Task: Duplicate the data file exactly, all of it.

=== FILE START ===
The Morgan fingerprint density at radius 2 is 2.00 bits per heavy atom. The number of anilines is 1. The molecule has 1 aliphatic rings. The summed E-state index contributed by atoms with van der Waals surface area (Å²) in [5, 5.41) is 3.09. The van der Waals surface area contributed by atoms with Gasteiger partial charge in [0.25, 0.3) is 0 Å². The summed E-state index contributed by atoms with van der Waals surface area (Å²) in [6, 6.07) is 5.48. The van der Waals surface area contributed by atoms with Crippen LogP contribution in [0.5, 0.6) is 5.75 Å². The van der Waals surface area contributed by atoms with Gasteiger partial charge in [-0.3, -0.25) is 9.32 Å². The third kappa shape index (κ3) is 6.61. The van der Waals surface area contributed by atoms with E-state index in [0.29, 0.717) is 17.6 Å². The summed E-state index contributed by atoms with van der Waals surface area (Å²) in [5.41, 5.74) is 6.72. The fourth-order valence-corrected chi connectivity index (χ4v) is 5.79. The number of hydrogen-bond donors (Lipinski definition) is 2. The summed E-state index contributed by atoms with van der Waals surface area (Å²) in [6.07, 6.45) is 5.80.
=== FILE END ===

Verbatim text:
The Morgan fingerprint density at radius 2 is 2.00 bits per heavy atom. The number of anilines is 1. The molecule has 1 aliphatic rings. The summed E-state index contributed by atoms with van der Waals surface area (Å²) in [5, 5.41) is 3.09. The van der Waals surface area contributed by atoms with Gasteiger partial charge in [0.25, 0.3) is 0 Å². The summed E-state index contributed by atoms with van der Waals surface area (Å²) in [6, 6.07) is 5.48. The van der Waals surface area contributed by atoms with Crippen LogP contribution in [0.5, 0.6) is 5.75 Å². The van der Waals surface area contributed by atoms with Gasteiger partial charge in [-0.3, -0.25) is 9.32 Å². The third kappa shape index (κ3) is 6.61. The van der Waals surface area contributed by atoms with E-state index in [0.29, 0.717) is 17.6 Å². The summed E-state index contributed by atoms with van der Waals surface area (Å²) in [5.41, 5.74) is 6.72. The fourth-order valence-corrected chi connectivity index (χ4v) is 5.79. The number of hydrogen-bond donors (Lipinski definition) is 2. The summed E-state index contributed by atoms with van der Waals surface area (Å²) in [6.07, 6.45) is 5.80.